Definition of word ‘State’ as used in the context of Fundamental Rights – Article 12 of the Constitution defines the term ‘State’. It lays down. “In this part unless the context otherwise requires, the state includes the government and the parliament of India and the government and the legislature of each of the state and all local or Other authorities within the Territory of India or under the control of the government of India.”
Thus the term ‘State’ include :-
- The Government of India, i.e., the Executive of the Union.
- The Parliame6of India, i.e., the Legislature of the Union.
- The Government of each State, i.e., Executive of States.
- The Legislature of each State, i.e., Legislature of States.
- All Local or other authorities within the territory of India.
- All Local or other authorities under the control of the Government of India.
Thus, the term ‘State’ includes Executive and the Legislature organs of the Union and the states besides the local or other authorities within the territory of India or under the control of Government of India.
AUTHORITIES – ‘Authority’ means a person, or body exercising power to its command. (Webster’s dictionary) . Thus, in the context of Article 12, the word ‘authority’ means the person or body, having the power to make laws, orders, regulations, Bye-laws, notifications etc. Which have the force of law and have the power to enforce those laws.
LOCAL AUTHORITY – According to sub section (1) of section 3 of the General Clauses Act, 1897, local authority means a municipal committee, district Board, body of commissioners, or other authority legally entitled to or entrusted by the government within the control or management of a municipal or local Fund.
OTHER AUTHORITIES – There are various judgement of who define the term ‘other authorities’ but exact definition is not decided yet. But In case (University of Madras v. Santa Bai, AIR 1954 MAD. 67 ) It was of the opinion of the madras high court that the term ‘other authorities’ under Article 12 should be construed ejusdem generis with the government or legislature and so construed it can only mean authorities exercising government functions.
This view of the Madras Hugh Court has been rejected by the supreme Court in Ujjambai v. State of U.P., AIR 1962 SC 1621, the supreme Court held that the doctrine of ejusdem generis can not be applied in the interpretation of the term “other authorities”. In Electricity Board v. Mohan lal, AIR 1967 SC 1857, the supreme Court has observed that the term ‘other authorities’ created by the Constitution or Statute on whom powers are conferred by law, whether or not they are engaged in performing governmental functions.
In later decisions, the Supreme Court gave a wider and more liberal interpretation of the expression ‘other authorities’.
In Ajay Hasia v. khalid Mujib , AIR 1981 SC 487, Bhagwati J. Discussed in detail various factors relevant for determining whether a body is an instrumentality or agency of the state. These factors are:-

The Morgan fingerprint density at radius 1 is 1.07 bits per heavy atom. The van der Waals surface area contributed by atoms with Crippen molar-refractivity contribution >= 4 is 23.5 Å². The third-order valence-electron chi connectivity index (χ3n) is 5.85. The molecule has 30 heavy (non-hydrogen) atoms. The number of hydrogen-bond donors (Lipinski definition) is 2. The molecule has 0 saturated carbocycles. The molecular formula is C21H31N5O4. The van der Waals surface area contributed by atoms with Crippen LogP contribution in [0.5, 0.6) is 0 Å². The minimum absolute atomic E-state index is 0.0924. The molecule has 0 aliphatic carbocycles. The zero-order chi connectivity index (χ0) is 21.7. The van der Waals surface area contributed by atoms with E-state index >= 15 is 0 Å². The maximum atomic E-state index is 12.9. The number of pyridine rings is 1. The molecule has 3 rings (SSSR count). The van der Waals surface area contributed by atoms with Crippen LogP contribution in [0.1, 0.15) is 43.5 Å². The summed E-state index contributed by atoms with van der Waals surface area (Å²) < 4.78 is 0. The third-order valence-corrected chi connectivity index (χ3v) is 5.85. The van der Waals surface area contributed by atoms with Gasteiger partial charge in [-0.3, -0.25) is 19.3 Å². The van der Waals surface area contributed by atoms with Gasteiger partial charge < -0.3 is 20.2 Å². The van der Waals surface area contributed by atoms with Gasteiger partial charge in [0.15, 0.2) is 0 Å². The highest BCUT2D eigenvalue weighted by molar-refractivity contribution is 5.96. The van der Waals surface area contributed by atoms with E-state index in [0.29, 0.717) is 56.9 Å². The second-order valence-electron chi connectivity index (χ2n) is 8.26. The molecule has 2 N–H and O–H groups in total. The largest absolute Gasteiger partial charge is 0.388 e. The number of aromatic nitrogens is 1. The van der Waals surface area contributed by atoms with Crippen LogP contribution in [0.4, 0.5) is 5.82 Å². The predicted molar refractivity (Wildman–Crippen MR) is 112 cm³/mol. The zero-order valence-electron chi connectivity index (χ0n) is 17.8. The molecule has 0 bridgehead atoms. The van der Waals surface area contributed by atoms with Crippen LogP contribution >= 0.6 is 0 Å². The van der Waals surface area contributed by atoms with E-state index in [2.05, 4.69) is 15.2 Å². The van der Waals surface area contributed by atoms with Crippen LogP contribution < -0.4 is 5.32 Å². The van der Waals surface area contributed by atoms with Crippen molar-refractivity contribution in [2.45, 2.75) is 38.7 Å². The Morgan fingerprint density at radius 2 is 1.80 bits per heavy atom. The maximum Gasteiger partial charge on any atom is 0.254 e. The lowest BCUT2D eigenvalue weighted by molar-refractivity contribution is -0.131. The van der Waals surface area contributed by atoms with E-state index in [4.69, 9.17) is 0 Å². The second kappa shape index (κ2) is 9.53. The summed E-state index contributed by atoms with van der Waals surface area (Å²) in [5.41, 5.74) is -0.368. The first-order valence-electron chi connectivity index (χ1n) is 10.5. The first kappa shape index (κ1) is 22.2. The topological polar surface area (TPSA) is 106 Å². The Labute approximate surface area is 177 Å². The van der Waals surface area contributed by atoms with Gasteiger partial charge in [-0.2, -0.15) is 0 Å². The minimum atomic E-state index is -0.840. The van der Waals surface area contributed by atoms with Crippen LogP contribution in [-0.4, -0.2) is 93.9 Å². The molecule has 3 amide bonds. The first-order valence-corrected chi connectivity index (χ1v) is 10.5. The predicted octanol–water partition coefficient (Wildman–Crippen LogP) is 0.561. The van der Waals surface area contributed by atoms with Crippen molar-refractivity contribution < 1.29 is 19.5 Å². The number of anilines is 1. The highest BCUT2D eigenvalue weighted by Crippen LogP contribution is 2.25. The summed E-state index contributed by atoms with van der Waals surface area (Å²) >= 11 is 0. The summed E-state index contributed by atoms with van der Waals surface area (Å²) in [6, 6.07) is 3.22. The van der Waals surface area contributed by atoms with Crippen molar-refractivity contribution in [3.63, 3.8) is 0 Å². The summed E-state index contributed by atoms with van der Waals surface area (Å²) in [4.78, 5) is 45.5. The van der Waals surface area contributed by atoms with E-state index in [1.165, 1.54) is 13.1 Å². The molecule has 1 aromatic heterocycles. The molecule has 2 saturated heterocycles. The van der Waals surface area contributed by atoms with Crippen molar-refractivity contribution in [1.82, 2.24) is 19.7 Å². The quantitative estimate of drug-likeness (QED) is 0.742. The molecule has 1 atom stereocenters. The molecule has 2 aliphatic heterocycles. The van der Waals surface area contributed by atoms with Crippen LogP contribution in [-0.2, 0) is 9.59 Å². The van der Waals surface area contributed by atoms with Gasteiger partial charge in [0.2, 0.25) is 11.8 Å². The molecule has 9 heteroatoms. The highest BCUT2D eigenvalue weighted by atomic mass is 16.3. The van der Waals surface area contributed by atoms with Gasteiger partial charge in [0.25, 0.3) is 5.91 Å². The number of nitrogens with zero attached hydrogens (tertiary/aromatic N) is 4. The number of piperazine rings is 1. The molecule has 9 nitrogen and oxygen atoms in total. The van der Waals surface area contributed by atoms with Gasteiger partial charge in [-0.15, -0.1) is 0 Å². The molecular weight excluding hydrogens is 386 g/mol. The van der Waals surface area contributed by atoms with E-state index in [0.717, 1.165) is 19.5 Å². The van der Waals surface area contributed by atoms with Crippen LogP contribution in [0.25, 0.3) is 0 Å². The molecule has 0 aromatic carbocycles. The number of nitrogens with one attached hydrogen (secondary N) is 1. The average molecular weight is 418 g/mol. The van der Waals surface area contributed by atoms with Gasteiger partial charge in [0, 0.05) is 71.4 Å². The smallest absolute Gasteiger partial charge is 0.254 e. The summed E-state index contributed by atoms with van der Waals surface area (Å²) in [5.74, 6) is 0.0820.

- If the entire share capital of the corporation is held by the Government, it would go a long way towards indicating that the corporation is an instrumentality or authority of the Government.
- When the financial assistance of the state is so much as to meet almost entire expenditure of the Corporation being impregnated with Government character.
- Where the corporation enjoys monopoly status which is state conferred or state protected.
- Existence of deep and pervasive state control may afford an indication that the corporation is a state agency or instrumentality.
- If the functions of a corporation are of public importance, it would be relevant factor in classifying a corporation as an agency of Government.
- If a department of government is transferred to Corporation.
In Zee Telefilms Ltd. v. Union of India, AIR 2005 SC 2677 , the Court noted that the Union of India has been exercising certain control over activities of the Board in regard to organizing cricket matches and travel of India team abroad as also granting of permission to allow the foreign teams to come in India in the absence of any authorization, if a private body chooses to discharge any functions and duty which amount to a public duties of state functions which is not prohibited by law then it may be considered to be N instrumentality of the State.
In S. C. Chandra v. State of Jharkhand, AIR 2007 SC 3021, the Supreme Court held that BCCL was not an Instrumentality of the state as per section 617 of the Companies Act as it’s domain function was to raise coal and Imparting education was not it’s dominant function.
In State of U.P v. Radhey Shyam Rai, (2009) 5 SCC 577, the Supreme Court held a company enjoying the monopoly of carrying on a business under an Act of legislature has the “happenings” of “State” and is an “authority” Under Article 12 of the Constitution of India.
In Biman Kumar Bose v. United India Insurance Co. Ltd. (2001) 6 SCC 477 , the Supreme Court held that once a body is characterised as an authority under Article 12 , several significant incident invariably follow –
- The body becomes subject to the discipline of the Fundamental Rights which means that it’s actions and decision can be challenged with reference to Fundamental Rights;
- The body also becomes subject to the discipline of Administrative law.
- The body becomes subject to the writ jurisdiction of the supreme Court under Article 32 and that of the High courts under Article 226.
In S. S. Rana. v. Registrar cooperative societies, (2006) 11 SCC 634, the Cochin Refineries Ltd. Incorporated under the Companies Act was held to be not an ‘authority’ because only 53% of its share capital had been subscribed by the Central Government, 26% share was held by a private foreign company which also nominated two directors on the Board of the Directors, Government control over the company was not large, Government’s Financial assistance was not unusual.